The first set of capabilities involves removing a substring, from either the beginning or the end of a parameter. Here's an example using parameter expansion with something akin to a hostname (dot-separated components):

parameter     result
-----------   ------------------------------
${NAME}       polish.ostrich.racing.champion
${NAME#*.}           ostrich.racing.champion
${NAME##*.}                         champion
${NAME%%.*}   polish
${NAME%.*}    polish.ostrich.racing

And here's an example of the parameter expansions for a typical filename:

parameter     result
-----------   --------------------------------------------------------
${FILE}       /usr/share/java-1.4.2-sun/demo/applets/Clock/Clock.class
${FILE#*/}     usr/share/java-1.4.2-sun/demo/applets/Clock/Clock.class
${FILE##*/}                                                Clock.class
${FILE%%/*}
${FILE%/*}    /usr/share/java-1.4.2-sun/demo/applets/Clock

US keyboard users may find it helpful to observe that, on the keyboard, the "#" is to the left of the "%" symbol. Mnemonically, "#" operates on the left side of a parameter, and "%" operates on the right. The glob after the "%" or "%%" or "#" or "##" specifies what pattern to remove from the parameter expansion. Another mnemonic is that in an English sentence "#" usually comes before a number (e.g., "The #1 Bash reference site"), while "%" usually comes after a number (e.g., "Now 5% discounted"), so they operate on those sides.

You cannot nest parameter expansions. If you need to perform two expansions steps, use a variable to hold the result of the first expansion:

# foo holds: key="some value"
bar=${foo#*=\"} bar=${bar%\"*}
# now bar holds: some value

Here are a few more examples (but please see the real documentation for a list of all the features!). I include these mostly so people won't break the wiki again, trying to add new questions that answer this stuff.

${string:2:1}   # The third character of string (0, 1, 2 = third)
${string:1}     # The string starting from the second character
                # Note: this is equivalent to ${string#?}
${string%?}     # The string with its last character removed.
${string: -1}   # The last character of string
${string:(-1)}  # The last character of string, alternate syntax
                # Note: string:-1 means something entirely different; see below.

${file%.mp3}    # The filename without the .mp3 extension
                # Very useful in loops of the form: for file in *.mp3; do ...
${file%.*}      # The filename without its extension (assuming there was
                # only one extension in the first place...).
${file%%.*}     # The filename without all of its extensions
${file##*.}     # The extension only.

Bash 4

Bash 4 introduces some additional parameter expansions; toupper (^) and tolower (,).

# string='hello, World!'
parameter     result
-----------   --------------------------------------------------------
${string^}    Hello, World! # First character to uppercase
${string^^}   HELLO, WORLD! # All characters to uppercase
${string,}    hello, World! # First character to lowercase
${string,,}   hello, world! # All characters to lowercase

Parameter Expansion on Arrays

BASH arrays are remarkably flexible, since they are so well integrated with the other shell expansions. Virtually any expansion you can carry out on a scalar can equally be applied to a whole array. Remember that quoting an array expansion using @ (e.g. "$@" or "${cmd[@]}") results in the members being treated as individual words, regardless of their content. So for example, arr=("${list[@]}" foo) correctly handles all elements in the list array.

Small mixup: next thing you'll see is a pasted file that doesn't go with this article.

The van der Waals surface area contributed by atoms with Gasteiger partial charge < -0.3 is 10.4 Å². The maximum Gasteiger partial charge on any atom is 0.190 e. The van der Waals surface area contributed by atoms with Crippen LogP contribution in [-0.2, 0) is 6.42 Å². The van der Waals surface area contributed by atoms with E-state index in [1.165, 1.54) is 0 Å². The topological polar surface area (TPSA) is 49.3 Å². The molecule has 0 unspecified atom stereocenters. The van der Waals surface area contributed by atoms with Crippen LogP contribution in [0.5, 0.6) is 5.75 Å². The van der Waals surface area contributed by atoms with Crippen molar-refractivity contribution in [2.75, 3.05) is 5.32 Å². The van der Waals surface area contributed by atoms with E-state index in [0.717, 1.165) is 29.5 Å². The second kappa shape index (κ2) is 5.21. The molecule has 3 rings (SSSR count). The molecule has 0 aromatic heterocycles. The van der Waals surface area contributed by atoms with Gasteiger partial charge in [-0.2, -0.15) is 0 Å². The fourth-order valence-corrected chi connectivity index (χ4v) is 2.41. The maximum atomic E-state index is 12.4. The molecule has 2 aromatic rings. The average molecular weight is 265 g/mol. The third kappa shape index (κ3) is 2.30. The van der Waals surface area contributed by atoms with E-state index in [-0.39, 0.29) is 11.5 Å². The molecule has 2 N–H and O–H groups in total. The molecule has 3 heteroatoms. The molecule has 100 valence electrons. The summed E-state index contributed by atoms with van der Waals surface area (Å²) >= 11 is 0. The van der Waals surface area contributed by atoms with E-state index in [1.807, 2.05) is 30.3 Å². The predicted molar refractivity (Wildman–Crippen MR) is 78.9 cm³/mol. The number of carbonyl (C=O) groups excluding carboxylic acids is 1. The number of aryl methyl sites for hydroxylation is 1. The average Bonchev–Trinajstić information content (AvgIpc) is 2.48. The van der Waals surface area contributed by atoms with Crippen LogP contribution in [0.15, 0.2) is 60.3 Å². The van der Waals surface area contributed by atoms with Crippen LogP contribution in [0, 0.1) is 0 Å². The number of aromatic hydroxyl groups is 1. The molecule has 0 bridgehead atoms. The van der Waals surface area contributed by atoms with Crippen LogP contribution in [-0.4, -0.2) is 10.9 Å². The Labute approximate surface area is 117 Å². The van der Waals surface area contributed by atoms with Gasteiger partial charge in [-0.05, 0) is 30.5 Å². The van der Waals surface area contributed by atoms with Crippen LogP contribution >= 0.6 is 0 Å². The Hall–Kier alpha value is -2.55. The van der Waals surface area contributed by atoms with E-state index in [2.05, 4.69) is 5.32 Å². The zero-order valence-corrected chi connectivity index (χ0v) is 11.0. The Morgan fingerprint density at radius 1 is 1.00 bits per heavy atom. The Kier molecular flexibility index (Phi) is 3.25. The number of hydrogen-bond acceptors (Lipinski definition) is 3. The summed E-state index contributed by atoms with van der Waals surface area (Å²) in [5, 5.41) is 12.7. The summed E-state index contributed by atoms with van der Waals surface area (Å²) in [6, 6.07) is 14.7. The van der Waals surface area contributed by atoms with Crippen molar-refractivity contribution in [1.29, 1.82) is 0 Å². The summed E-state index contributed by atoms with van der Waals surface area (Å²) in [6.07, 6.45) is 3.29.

First the expansions:

$ a=(alpha beta gamma)  # our base array
$ echo "${a[@]#a}"      # chop 'a' from the beginning of every member
lpha beta gamma
$ echo "${a[@]%a}"      # from the end
alph bet gamm
$ echo "${a[@]//a/f}"   # substitution
flphf betf gfmmf

The following expansions (substitute at beginning or end) are very useful for the next part:

$ echo "${a[@]/#a/f}"   # substitute a for f at start
flpha beta gamma
$ echo "${a[@]/%a/f}"   # at end
alphf betf gammf

We use these to prefix or suffix every member of the list:

$ echo "${a[@]/#/a}"    # append a to beginning
aalpha abeta agamma     #    (thanks to floyd-n-milan for this)
$ echo "${a[@]/%/a}"    # append a to end
alphaa betaa gammaa

This works by substituting an empty string at beginning or end with the value we wish to append.

So finally, a quick example of how you might use this in a script, say to add a user-defined prefix to every target:

$ PFX=inc_
$ a=("${a[@]/#/$PFX}")
$ echo "${a[@]}"
inc_alpha inc_beta inc_gamma

This is very useful, as you might imagine, since it saves looping over every member of the array.

The special parameter @ can also be used as an array for purposes of parameter expansions:

${@:(-2):1}             # the second-to-last parameter
${@: -2:1}              # alternative syntax

You can't use ${@:-2:1}, however, because that collides with the syntax in the next section.

Portability

The original Bourne shell (7th edition Unix) only supports a very limited set of parameter expansion options:

${var-word}             # if var is defined, use var; otherwise, "word"
${var+word}             # if var is defined, use "word"; otherwise, nothing
${var=word}             # if var is defined, use var; otherwise, use "word" AND...
                        #   also assign "word" to var
${var?error}            # if var is defined, use var; otherwise print "error" and exit

These are the only completely portable expansions available.

POSIX shells (as well as KornShell and BASH) offer those, plus a slight variant:

${var:-word}             # if var is defined AND NOT EMPTY, use var; otherwise, "word"
similarly for ${var:+word} etc.

POSIX, Korn (all versions) and Bash all support the ${var#word}, ${var%word}, ${var##word} and ${var%%word} expansions.

ksh88 does not support ${var/replace/with} or ${var//replace/all}, but ksh93 and Bash do.

ksh88 does not support fancy expansion with arrays (e.g., ${a[@]%.gif}) but ksh93 and Bash do.

BashFAQ/073 (last edited 2021-11-09 19:48:16 by geirha)